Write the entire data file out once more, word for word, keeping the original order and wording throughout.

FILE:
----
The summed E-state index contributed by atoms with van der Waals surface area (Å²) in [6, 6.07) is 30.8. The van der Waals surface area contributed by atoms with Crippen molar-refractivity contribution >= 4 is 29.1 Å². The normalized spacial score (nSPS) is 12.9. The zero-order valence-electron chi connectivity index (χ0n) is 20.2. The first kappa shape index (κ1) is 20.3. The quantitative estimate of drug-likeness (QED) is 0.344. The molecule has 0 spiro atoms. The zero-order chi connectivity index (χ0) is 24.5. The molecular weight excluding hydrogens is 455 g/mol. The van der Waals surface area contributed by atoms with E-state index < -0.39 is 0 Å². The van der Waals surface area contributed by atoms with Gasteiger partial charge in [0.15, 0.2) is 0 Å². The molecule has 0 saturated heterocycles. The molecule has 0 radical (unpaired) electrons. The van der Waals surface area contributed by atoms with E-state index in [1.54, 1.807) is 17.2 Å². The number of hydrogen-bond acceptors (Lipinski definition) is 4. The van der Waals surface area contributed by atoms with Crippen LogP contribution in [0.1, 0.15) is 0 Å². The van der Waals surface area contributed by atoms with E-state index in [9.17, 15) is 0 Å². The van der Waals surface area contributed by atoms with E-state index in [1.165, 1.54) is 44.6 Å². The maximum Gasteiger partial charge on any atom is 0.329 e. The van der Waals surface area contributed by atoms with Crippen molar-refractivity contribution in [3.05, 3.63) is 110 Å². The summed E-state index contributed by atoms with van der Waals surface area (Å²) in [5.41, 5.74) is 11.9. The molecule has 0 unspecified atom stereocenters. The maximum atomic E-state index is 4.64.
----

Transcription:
The summed E-state index contributed by atoms with van der Waals surface area (Å²) in [6, 6.07) is 30.8. The van der Waals surface area contributed by atoms with Crippen molar-refractivity contribution >= 4 is 29.1 Å². The normalized spacial score (nSPS) is 12.9. The zero-order valence-electron chi connectivity index (χ0n) is 20.2. The first kappa shape index (κ1) is 20.3. The quantitative estimate of drug-likeness (QED) is 0.344. The molecule has 0 spiro atoms. The zero-order chi connectivity index (χ0) is 24.5. The molecular weight excluding hydrogens is 455 g/mol. The van der Waals surface area contributed by atoms with E-state index < -0.39 is 0 Å². The van der Waals surface area contributed by atoms with Gasteiger partial charge in [0.15, 0.2) is 0 Å². The molecule has 0 saturated heterocycles. The molecule has 0 radical (unpaired) electrons. The van der Waals surface area contributed by atoms with E-state index in [1.54, 1.807) is 17.2 Å². The number of hydrogen-bond acceptors (Lipinski definition) is 4. The van der Waals surface area contributed by atoms with Crippen LogP contribution in [0.1, 0.15) is 0 Å². The van der Waals surface area contributed by atoms with E-state index in [9.17, 15) is 0 Å². The van der Waals surface area contributed by atoms with E-state index in [1.165, 1.54) is 44.6 Å². The maximum Gasteiger partial charge on any atom is 0.329 e. The van der Waals surface area contributed by atoms with Crippen molar-refractivity contribution in [3.05, 3.63) is 110 Å². The summed E-state index contributed by atoms with van der Waals surface area (Å²) in [5.41, 5.74) is 11.9. The molecule has 0 unspecified atom stereocenters. The maximum atomic E-state index is 4.64.